List of Contents
- 0.1 The Apple iPhone 14 supports satellite data connections.
- 0.2 Pre-orders for the iPhone 14 and iPhone 14 Pro begin on Friday, September 8. The release date is set for this coming Friday, September 16th.
- 0.3 SpaceX, which is developing its own mobile satellite business through Starlink, may find competition in the investment in Globalstar. On Tuesday, Elon Musk’s Tesla Inc. filed with the Federal Communications Commission (FCC) for permission to use the 1.6GHz and 2.4GHz bands to support its Starlink mobile-satellite service, which will provide internet access in areas where cellular networks are unavailable.
- 1 Investment in satellite
The Apple iPhone 14 supports satellite data connections.
Musk has revealed he has spoken with Apple about bringing Starlink to the iPhone, although what precisely “promising talks” entails is unclear. If the support does materialise, it probably won’t happen until at least 2023, when an agreement is highly unlikely to have been reached.
Next year will also see the launch of Starlink’s beta testing with existing partner T-Mobile. Thanks to this collaboration, nearly every mobile device now in use may access Starlink’s critical communications services. T-Mobile and Starlink want to eventually provide more services, such as messaging apps, phone calls, and data, in addition to texting.
Both the standard and Plus versions of the iPhone 14 provide satellite connectivity. Apple release a new service called Emergency SOS by Satellite for use in situations where cellular coverage is unavailable and help must be summon immediately. With this function, you can direct your iPhone toward a satellite and make an emergency call.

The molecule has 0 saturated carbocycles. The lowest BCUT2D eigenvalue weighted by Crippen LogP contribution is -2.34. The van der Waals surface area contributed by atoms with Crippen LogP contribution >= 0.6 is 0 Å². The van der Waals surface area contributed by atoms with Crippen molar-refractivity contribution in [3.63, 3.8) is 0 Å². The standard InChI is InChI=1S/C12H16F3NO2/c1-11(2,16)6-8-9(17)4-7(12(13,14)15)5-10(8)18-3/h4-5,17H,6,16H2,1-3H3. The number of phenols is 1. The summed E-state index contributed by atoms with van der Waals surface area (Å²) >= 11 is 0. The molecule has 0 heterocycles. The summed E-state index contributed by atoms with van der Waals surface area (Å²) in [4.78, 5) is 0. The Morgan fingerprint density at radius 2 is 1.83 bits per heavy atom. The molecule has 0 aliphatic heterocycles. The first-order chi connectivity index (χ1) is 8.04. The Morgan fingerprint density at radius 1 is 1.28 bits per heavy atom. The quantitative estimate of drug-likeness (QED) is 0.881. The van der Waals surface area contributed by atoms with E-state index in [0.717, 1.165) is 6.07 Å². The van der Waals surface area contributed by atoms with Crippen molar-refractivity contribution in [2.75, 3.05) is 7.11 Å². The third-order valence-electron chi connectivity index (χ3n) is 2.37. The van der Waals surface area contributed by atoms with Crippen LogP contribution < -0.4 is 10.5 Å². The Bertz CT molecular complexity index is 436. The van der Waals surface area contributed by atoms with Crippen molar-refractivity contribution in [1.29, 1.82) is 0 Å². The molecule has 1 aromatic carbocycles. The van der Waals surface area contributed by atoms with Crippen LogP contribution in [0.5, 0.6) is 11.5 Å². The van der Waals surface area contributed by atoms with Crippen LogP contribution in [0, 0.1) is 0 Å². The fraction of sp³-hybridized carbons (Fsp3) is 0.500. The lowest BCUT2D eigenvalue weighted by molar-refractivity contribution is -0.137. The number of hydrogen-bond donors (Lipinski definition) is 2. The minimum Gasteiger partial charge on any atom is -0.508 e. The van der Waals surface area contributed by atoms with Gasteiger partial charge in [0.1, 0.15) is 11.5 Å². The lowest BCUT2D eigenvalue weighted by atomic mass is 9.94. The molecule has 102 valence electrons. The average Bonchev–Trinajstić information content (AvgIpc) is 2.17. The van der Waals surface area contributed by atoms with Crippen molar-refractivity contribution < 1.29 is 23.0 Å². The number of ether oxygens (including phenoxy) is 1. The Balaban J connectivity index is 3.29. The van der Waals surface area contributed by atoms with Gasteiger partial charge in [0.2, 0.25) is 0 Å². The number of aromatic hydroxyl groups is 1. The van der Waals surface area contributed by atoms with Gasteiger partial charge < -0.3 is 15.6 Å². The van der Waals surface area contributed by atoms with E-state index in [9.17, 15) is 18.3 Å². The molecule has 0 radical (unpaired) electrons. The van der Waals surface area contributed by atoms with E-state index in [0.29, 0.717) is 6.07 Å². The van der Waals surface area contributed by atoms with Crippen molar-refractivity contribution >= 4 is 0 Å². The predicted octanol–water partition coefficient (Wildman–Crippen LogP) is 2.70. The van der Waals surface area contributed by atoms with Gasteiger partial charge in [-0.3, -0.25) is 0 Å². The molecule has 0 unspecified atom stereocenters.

Pre-orders for the iPhone 14 and iPhone 14 Pro begin on Friday, September 8. The release date is set for this coming Friday, September 16th.
Apple’s Emergency SOS function, introduce on Wednesday with the iPhone 14, is powered by Globalstar and sends a signal to satellites in Earth’s orbit.
Those with an iPhone 14 in the United States or Canada will have to wait until November to access the satellite Emergency SOS feature. However, it seems that Apple has loftier goals in mind for satellite communication in the future. Apple has agreed to cover 95% of the approved capital expenditure for the launch of the new Globalstar satellites. It has also allotted $450 million from its advanced manufacturing fund to the feature’s satellite infrastructure, with the bulk of that money going to GlobalStar. The agreement calls for Globalstar to commit “85% of its current and future network capacity to support” Apple’s services.
Notable about the 2.4GHz band is that Globalstar intends to use the same frequency for the iPhone 14’s satellite networking capability. In their statement with the FCC, SpaceX states, “Globalstar has enjoyed exclusive access to sections of the 1.6/2.4 GHz channels, even though the Commission did not give Globalstar with everlasting exclusive use of the bands.”
There was some delay in getting a comment from Globalstar. Concerned that Starlink’s mobile service will interfere with Globalstar’s own satellite radio transmissions, the corporation may reject SpaceX’s request for frequency access.
The low-earth-orbit (LEO) satellites that Starlink and Globalstar produce are capable of operating 36 times closer to the planet than conventional satellites, allowing for speedier message transmission even in sparsely populated areas.
Investment in satellite
Apple’s new feature will debut in November and will be available at no cost for two years. After that introductory period, the corporation did not provide pricing details. Globalstar said that Apple would be investing hundreds of millions of dollars into the company’s satellite infrastructure. T-Mobile and Starlink will offer their service at no cost.
SpaceX’s Starlink is an ambitious plan to launch a constellation of thousands of satellites to provide global broadband internet access. The firm recently announced it has more than 400,000 paying customers and operates around 3,000 satellites in orbit.
Although Musk confirmed in 2020 that he had tried to sell Tesla Inc. to Apple during the company’s worst days, his businesses have never worked together. Tim Cook, Apple’s CEO, then denied discussing a potential partnership with Musk.